LONDON — The world’s eyes will be trained on the tiny Asian city-state of Singapore next week, as the historic summit between President Donald Trump and North Korean leader Kim Jong Un sweeps into town.
The meeting between two of the world’s most unpredictable leaders would present serious security challenges in the best of circumstances — but the short notice and off-and-on-again nature of the summit adds an extra layer of complication for Singaporean authorities and international officials.
Experts say, however, that already strict laws and ubiquitous surveillance mean Singapore is particularly up to the challenge.
"We don't have any protests in Singapore, and if they have happened, they’ve been dealt with quickly."
"It's not a surprising choice, really," Graham Ong-Webb, a research fellow at Singapore’s S. Rajaratnam School of International Studies, told NBC News by phone. “It’s a very safe and secure country, we have an immense amount of security infrastructure in place... Singapore has been a very competent event organizer."
Preparations in the country are already well underway. Ahead of the summit, Singapore’s foreign minister Vivian Balakrishnan reportedly met with Secretary of State Mike Pompeo and national security adviser John Bolton earlier this week, before quickly jetting off to meet his North Korean counterpart in Beijing.
It’s easy to see why both sides chose Singapore as a venue, both optically and from a security perspective.
The country has a proven track record, having hosted the 2009 APEC summit and other high profile global events, and is a cosmopolitan former British colony which embodies the concept of East-meets-West.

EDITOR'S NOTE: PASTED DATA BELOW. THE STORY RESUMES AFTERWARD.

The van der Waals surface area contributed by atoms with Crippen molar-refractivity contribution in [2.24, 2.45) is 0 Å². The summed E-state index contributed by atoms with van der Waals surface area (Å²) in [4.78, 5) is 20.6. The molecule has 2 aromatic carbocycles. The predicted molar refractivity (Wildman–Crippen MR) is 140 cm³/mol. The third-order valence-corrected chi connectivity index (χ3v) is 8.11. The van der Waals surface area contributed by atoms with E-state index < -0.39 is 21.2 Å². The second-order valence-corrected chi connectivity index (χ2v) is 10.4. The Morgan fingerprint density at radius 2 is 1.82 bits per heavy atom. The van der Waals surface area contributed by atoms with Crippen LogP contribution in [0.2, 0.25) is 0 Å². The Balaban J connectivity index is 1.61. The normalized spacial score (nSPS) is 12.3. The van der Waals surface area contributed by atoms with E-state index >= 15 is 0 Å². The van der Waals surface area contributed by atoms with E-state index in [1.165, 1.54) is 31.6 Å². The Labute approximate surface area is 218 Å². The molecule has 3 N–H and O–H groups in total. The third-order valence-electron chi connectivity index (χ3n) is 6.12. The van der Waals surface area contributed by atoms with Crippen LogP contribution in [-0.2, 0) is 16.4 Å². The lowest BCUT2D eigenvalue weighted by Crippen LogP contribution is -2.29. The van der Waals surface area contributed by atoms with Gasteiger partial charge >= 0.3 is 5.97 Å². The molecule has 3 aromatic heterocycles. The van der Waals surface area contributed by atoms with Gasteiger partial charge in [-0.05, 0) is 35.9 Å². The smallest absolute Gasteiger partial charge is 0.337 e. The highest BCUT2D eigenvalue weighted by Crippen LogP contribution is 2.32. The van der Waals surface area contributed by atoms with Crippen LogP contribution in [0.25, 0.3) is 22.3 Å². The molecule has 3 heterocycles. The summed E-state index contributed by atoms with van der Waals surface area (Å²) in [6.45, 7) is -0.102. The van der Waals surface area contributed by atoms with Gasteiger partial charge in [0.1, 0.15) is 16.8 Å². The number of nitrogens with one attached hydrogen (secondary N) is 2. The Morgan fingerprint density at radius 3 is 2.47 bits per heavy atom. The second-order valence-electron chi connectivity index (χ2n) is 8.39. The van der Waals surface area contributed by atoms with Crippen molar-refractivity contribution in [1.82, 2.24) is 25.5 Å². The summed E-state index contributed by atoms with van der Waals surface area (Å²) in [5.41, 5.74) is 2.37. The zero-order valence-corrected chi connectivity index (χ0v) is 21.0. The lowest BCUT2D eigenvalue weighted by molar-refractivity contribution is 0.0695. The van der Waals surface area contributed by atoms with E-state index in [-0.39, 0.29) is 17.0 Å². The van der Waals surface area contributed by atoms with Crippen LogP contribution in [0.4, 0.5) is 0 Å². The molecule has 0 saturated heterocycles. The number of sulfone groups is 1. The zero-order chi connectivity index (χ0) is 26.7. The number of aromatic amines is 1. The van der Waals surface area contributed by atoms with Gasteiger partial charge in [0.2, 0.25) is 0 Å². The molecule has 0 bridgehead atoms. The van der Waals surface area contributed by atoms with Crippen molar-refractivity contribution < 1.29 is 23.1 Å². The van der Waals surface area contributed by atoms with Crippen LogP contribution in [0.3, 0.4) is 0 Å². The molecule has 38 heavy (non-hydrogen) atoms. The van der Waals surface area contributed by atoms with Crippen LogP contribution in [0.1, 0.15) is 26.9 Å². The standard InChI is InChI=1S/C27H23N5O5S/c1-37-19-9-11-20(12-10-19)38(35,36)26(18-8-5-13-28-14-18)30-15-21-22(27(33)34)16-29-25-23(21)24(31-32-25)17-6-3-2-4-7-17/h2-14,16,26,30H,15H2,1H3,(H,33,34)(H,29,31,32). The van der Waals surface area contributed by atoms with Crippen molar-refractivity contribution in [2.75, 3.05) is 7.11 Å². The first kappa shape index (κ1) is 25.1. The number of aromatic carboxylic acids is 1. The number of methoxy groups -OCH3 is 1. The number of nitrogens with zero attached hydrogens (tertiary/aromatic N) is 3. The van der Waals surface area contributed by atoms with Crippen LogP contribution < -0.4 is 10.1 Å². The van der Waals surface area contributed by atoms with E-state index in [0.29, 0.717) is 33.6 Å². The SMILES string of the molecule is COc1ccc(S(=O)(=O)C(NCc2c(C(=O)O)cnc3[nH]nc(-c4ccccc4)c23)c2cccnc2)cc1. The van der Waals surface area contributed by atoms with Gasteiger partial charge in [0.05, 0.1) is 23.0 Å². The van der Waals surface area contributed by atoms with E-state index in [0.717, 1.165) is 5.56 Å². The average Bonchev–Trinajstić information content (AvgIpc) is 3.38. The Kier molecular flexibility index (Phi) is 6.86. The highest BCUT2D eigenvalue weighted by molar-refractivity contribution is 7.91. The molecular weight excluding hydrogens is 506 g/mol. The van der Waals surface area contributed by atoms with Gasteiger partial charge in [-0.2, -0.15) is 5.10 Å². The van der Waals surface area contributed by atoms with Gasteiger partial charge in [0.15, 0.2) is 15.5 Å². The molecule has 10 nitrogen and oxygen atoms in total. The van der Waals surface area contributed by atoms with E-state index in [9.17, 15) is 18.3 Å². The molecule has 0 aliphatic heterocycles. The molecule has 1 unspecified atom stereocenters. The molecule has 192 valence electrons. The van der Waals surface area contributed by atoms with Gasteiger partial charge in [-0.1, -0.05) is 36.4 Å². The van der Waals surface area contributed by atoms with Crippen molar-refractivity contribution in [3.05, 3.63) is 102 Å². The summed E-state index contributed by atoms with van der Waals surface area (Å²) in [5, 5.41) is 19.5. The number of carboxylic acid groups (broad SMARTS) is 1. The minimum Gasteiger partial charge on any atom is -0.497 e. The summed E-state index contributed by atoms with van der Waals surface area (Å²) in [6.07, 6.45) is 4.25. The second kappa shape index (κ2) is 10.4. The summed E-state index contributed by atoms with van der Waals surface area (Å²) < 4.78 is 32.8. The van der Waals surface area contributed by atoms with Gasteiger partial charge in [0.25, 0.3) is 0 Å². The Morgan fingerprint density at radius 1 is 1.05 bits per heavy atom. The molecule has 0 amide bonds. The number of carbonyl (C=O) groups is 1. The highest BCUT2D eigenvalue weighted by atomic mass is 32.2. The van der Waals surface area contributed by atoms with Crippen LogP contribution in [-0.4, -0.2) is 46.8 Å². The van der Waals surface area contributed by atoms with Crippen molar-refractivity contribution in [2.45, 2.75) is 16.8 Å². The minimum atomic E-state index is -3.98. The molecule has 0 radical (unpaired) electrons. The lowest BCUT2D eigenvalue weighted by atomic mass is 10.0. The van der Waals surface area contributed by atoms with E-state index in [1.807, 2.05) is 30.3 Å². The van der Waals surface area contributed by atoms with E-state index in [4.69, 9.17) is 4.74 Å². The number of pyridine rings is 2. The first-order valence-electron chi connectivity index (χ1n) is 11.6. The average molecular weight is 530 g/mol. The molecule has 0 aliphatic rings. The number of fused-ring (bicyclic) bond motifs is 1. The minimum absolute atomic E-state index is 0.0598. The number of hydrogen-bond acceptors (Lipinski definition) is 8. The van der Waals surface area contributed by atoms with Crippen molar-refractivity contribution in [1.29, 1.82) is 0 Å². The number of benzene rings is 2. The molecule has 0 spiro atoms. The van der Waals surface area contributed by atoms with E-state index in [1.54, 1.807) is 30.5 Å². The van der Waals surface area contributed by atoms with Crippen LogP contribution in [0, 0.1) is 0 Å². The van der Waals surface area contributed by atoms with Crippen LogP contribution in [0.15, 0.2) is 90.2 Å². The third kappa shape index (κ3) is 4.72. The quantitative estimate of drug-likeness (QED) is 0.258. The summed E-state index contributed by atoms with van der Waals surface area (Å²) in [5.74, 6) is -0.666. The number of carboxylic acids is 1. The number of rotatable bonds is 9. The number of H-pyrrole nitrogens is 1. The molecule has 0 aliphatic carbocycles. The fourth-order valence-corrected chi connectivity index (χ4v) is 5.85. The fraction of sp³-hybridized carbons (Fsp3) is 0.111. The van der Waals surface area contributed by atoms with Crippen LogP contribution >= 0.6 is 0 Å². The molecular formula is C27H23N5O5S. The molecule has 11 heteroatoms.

It's a hyper-modern, free-market financial hub with some key tenets of western democracy. But Singapore has also been criticized for what many see as an authoritarian approach to law and order — including a sprawling police-state surveillance network and notorious bans and harsh penalties for chewing gum, spitting, vandalism — and male homosexual intercourse.
“I think that the government of Singapore is probably very well-suited to providing the external security for all of this,” Tim Bradley, senior consultant from Florida-based security company the Incident Management Group told NBC News.
“They certainly don’t have any problem implementing surveillance and monitoring people in Singapore. So I think it was a natural choice, and one that appealed to both sides very quickly,” he continued.
Singapore also sentences hundreds of prisoners to caning each year as part of a system that has been criticized by rights groups.
The punishment became global news in 1994 when American teenager Michael Fay was caned for damaging cars and public property, despite appeals for clemency from the U.S. government, including then President Bill Clinton.
Protests are also almost entirely illegal in Singapore, something that is likely to have appealed to both the Trump administration and the Kim regime.